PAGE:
Eau de Work
I love to sweat.
Let me explain. My body does not do this on its own–I have to work for it. And, as of late, I have taken up running. This is not something I was particularly fond of doing until about three months ago, but over time I got used to it. I even started to like it. I get my shorts, shoes and iPod sleeve on and I feel powerful. I start going and before long my heart gets into its rhythm and somehow my movement becomes a dance of the id.
I tend to run at night, more because I leave for work at 6:20am and waking up any earlier might as well be suicide. So come nine, I’m out there with my tunes and I’m pounding the pavement around my block. For the next twenty minutes, it’s just me and the road.
And while I like the running part, my favorite part of the run is finishing it. I walk into my apartment and before I even take off of my shoes I collapse on to the floor, arms and legs every which way as if I’m about to make a carpet-angel. The music is still singing in my ears and I close my eyes and just listen. I listen to the music, yes, but more than that I listen to my body. My heart is pounding, my legs are aching happily, and my head is still running. I feel most accomplished in this position.
There used to be a time when this feeling–the heart-pounding and the leg-aching–wasn’t as much an accomplishment as a means to accomplishment. While I work at my office every day, I can’t even remember the time when Austin was more cattle ranchers than aspiring musicians. In many parts of the world, life is still like this–even in the United States. But we’ve taken this idea of physical labor and we’ve pushed it down to something less than. It’s not a celebrity occupation. It’s dirty. It’s hard.
Mike Rowe offers one of the best defenses of physical labor that I’ve found. It’s the experience of his grandfather, and the lessons from those experiences, that inspired Rowe to create “Dirty Jobs,” and in turn form the career that builds awareness on the blue-collar job.
Before I started running, I didn’t really understand the purpose. Though I hadn’t run for pleasure, sometimes I’d run out of necessity, and I really didn’t understand how someone would enjoy running. I hadn’t yet understood the purpose of exercise.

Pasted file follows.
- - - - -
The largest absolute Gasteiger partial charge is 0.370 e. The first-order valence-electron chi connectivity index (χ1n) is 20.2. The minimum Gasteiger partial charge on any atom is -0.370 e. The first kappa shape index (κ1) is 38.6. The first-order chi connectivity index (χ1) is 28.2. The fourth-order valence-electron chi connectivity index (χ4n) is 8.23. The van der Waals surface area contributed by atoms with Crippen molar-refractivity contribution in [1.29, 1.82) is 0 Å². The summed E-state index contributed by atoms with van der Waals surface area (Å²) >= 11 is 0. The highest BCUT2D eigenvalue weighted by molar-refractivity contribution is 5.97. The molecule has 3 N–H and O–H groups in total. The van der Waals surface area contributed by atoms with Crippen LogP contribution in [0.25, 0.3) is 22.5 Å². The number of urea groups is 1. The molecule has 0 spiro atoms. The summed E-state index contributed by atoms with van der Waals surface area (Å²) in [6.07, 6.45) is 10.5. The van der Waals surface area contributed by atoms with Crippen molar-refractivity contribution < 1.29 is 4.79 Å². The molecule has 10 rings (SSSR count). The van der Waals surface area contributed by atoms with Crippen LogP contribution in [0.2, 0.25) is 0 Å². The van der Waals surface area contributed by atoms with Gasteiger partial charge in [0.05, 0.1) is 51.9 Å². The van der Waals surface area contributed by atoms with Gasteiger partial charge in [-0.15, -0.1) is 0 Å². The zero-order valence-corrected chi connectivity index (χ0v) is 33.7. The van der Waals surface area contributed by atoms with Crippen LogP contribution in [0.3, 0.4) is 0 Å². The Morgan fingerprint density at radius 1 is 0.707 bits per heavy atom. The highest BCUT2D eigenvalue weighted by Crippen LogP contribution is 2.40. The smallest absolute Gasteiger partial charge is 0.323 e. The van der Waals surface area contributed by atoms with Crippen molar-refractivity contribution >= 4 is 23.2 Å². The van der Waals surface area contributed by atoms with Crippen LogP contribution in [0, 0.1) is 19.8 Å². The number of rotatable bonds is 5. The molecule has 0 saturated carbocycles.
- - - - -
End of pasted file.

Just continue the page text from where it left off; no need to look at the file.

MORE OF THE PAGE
Over the past few months I’ve garnered a deep passion for nutrition and healthy-living. Not at all coincidentally, this passion aligned itself quite nicely to my running, and to my increasing love for cooking (I’m sure this will show up in another post). These things have begun to soothe me, and I feel a little less stress as I think about my kitchen on the way home from work. (I will have to post some of the particularly yummy recipes). And, while I don’t always feel like running at the end of the day, once I get out there I feel like things will go my way.
When I first started, my one goal in mind was measurements. I wanted to lose this much weight and drop this many sizes. But I’ve found, and I believe this to be a theory about lifestyle in general, that the goal changes. Within a few weeks, I had completely forgotten about my waist and dress sizes, and I was just focused on living a whole and healthy lifestyle. I wanted wellness.
One of my go-to essays is Dorothy Sayers’ Why Work?. It’s a wonderful piece, and while it is more focused on reconciling the secular occupation with the Christian faith, I believe that her standing thesis, the work serves God, the worker serves the work can be applied to my running as it can to my job. It is not my duty to serve my body: making it thinner, healthier, etc. It is my duty to serve the run: to push myself a little further each day and to respond to the curves in the road and the music in my ears and the pavement under my feet. It is the duty of the run to serve God: the run helps me to live a healthier life, and this fulfills, at the very least, one element of the Cultural Mandate. I think we forget sometimes that, as much as we are creators, we are also Creation.
This may be a bit deep for exercise, but it’s no less important. In fact, it’s almost to our detriment that we regard some parts of life as more thought-worthy than others. What we think affects what we do, which in turn affects how we live. And, ultimately, the way we live influences the way others around us think, do, and live.